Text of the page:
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4th Meeting of the States Parties to Ban Landmines

Interpreter Krystina whispers in Portuguese to landmine victims and attendees of the training
Interpreter Krystina whispers in Portuguese to landmine victims and attendees of the training

Project at a glance

Dates and Place

15 - 20 September 2002, Geneva, Switzerland
United Nations


International Campaign to Ban Landmines (ICBL).

Project details

The International Campaign to Ban Landmines (ICBL), launched in 1992, is coordinated by a staff of 8 and a committee of thirteen organizations. It brings together over 1,300 human rights, humanitarian, children, peace, disability, veterans, medical, humanitarian mine action, development, arms control, religious, environmental and women's groups in over 90 countries who work locally, nationally regionally, and internationally to ban landmines.

The work of the International Campaign to Ban Landmines has brought about tremendous change in a short period of time. In Ottawa, in December 1997, 122 countries signed a treaty that bans the use, production, stockpiling, and transfer of landmines. To date over 143 countries have signed and 125 countries have ratified the Mine Ban Treaty.

In 1997, the Nobel Peace Prize was awarded to the ICBL and its then coordinator, Jody Williams. In its announcement, the Norwegian Nobel Committee said the Campaign had changed a ban from "a vision to a feasible reality". It also noted that by working with small and medium-sized countries, "this work has grown into a convincing example of an effective policy for peace that could prove of decisive importance to the international effort for disarmament..." The work must continue even more relentlessly until the day when there no longer are mine victims. The ICBL continues to focus on ratification of the treaty by the remaining signatories, universalization and implementation. It its General Meeting in Washington DC in March 2001, the ICBL agreed to redouble its energy and efforts to achieve universalization of the Mine Ban Treaty (MBT), as well as ensure its full implementation, with a target of the Review Conference in 2004. Towards this end, the General Meeting adopted the ICBL 2004 Action Plan, a comprehensive plan in which the ICBL challenges itself to accomplish its goals as quickly as possible. Other working groups of the ICBL continue to focus international attention on the needs required for mine clearance, mine awareness programs, and survivor assistance, as well as on non-state actors.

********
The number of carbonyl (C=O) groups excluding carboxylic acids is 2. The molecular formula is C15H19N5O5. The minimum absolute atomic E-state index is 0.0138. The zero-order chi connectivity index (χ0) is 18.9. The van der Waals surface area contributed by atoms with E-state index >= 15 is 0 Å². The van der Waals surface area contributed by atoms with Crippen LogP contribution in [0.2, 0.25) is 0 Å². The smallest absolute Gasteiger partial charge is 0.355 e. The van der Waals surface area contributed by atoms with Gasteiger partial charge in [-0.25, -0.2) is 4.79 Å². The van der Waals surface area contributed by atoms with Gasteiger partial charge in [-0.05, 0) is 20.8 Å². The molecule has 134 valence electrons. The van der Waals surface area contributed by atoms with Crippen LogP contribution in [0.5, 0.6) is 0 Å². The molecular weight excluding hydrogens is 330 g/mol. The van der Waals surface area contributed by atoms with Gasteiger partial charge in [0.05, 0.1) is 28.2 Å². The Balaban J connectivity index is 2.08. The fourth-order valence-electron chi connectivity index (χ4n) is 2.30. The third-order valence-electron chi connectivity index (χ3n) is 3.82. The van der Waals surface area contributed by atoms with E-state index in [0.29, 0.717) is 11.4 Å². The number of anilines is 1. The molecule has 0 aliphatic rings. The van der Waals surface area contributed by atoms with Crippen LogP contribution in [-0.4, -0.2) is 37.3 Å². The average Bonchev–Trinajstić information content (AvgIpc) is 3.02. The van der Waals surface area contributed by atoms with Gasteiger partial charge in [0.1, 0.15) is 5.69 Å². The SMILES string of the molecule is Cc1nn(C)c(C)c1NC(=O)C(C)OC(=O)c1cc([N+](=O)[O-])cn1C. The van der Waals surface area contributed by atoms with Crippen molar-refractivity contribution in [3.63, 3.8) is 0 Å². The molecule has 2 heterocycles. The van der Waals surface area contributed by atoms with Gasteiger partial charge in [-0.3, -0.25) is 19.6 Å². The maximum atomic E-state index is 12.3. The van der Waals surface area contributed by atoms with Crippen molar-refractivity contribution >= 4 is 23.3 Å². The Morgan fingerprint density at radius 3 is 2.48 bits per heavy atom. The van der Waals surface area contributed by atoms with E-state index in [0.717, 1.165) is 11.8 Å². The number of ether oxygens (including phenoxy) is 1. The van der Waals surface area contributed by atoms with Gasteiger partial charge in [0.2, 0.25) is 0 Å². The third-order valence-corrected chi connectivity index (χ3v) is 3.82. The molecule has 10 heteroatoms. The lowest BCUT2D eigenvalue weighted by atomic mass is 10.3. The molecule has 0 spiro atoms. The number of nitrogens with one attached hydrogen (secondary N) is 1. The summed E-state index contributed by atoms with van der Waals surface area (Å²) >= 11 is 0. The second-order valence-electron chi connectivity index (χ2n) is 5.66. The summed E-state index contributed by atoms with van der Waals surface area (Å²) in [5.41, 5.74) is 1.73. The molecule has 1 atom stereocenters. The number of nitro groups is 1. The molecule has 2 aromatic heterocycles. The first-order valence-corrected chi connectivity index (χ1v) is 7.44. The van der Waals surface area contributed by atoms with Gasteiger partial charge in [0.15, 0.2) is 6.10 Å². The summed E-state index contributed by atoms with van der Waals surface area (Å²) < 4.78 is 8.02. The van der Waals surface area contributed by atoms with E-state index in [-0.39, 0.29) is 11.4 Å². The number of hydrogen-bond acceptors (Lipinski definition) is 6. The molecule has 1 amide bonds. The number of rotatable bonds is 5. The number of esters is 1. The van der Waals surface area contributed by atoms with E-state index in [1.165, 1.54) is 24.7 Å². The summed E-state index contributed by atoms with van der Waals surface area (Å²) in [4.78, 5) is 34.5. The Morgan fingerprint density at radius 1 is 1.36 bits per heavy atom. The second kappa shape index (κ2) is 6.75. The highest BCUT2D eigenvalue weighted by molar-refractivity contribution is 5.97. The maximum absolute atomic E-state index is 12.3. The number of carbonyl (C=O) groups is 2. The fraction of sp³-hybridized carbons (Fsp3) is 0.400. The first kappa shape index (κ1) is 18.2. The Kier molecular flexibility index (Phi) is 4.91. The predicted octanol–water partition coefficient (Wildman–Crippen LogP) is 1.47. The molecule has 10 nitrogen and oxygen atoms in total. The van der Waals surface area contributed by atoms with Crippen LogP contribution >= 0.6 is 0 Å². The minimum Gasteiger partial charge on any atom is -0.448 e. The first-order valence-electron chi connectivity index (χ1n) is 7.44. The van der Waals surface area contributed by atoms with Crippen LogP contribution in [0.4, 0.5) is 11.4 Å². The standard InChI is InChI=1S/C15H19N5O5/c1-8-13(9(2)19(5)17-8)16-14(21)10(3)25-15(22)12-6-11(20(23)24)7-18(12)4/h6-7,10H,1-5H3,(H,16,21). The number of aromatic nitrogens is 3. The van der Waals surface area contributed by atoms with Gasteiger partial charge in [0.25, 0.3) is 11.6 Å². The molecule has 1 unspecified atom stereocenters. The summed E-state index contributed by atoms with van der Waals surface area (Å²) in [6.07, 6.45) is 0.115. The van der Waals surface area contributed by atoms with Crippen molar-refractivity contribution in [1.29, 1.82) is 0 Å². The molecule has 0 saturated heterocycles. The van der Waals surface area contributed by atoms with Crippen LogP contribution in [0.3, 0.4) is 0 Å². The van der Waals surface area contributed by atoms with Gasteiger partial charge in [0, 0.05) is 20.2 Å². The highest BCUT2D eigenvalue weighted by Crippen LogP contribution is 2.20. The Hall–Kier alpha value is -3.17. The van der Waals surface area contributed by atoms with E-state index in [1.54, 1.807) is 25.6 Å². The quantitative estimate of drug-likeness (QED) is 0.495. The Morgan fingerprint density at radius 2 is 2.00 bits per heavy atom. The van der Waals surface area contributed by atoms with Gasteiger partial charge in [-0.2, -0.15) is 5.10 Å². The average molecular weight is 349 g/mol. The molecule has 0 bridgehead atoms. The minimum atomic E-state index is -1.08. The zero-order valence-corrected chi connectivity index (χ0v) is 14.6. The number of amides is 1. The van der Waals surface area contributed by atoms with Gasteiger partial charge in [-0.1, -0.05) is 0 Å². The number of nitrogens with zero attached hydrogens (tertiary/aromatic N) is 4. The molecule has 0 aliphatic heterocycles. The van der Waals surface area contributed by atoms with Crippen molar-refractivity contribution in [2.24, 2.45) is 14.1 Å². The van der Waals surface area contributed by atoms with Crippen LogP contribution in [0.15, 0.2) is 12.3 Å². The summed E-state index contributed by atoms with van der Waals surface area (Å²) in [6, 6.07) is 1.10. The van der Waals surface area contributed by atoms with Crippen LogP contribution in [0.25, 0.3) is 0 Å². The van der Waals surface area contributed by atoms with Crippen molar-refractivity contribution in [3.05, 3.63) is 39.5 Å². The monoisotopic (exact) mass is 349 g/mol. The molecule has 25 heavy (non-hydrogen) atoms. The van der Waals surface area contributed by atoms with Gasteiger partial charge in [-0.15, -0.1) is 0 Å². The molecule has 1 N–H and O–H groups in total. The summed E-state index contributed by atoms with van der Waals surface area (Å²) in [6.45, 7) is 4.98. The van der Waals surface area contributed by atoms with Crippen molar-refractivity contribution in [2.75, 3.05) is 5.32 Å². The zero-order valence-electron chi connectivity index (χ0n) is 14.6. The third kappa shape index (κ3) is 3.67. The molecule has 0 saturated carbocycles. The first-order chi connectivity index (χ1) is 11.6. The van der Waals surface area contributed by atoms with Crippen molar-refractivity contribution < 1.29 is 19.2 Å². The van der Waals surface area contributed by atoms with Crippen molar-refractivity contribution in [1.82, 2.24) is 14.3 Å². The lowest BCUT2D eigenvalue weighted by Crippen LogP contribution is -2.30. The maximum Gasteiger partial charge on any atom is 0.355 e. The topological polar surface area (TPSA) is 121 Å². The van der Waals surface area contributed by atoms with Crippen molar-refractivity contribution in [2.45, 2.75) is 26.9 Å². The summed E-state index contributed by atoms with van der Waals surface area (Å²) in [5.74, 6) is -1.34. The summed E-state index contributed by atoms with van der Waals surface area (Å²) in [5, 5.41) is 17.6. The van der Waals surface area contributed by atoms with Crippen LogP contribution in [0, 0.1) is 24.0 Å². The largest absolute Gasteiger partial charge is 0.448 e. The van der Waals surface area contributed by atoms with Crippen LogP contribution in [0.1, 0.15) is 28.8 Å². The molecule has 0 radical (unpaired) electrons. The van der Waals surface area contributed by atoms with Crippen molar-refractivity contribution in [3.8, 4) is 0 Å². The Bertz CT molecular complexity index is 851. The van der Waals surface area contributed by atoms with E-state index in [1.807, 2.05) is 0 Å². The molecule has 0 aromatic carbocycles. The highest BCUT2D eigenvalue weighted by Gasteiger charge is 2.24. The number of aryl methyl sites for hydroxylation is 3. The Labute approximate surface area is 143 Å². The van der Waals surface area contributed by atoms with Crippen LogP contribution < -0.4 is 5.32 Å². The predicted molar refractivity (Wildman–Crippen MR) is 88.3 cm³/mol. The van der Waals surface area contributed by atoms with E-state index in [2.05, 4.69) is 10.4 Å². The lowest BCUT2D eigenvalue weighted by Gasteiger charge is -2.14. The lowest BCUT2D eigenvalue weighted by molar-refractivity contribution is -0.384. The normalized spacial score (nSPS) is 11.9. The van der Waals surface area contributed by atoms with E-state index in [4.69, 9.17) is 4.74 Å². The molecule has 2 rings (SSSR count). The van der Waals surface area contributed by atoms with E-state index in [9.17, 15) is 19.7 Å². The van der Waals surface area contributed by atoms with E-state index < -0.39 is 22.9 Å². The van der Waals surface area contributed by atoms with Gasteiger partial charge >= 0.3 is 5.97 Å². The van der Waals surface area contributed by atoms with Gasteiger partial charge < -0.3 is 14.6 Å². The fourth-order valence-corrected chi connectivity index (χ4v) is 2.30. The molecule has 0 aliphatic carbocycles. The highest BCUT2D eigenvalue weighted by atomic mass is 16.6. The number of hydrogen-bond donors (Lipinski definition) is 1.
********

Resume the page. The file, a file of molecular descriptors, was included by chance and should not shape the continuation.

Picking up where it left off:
The Fourth Meeting of States Parties to the 1997 Mine Ban Treaty (4MSP) is the most important landmine event of the year 2002.

External links

http://www.icbl.orgInternational Campaign to Ban Landmines (ICBL)

Volunteering Opportunities

20 volunteers of ICVolunteers helped with this conference, carrying out the following tasks:
  • Interpreting English / French / Portuguese
  • Assisting the 16 landmine victims who attended the training of "Raising the Voices"
  • Ensuring office support at ICB's office at the United Nations

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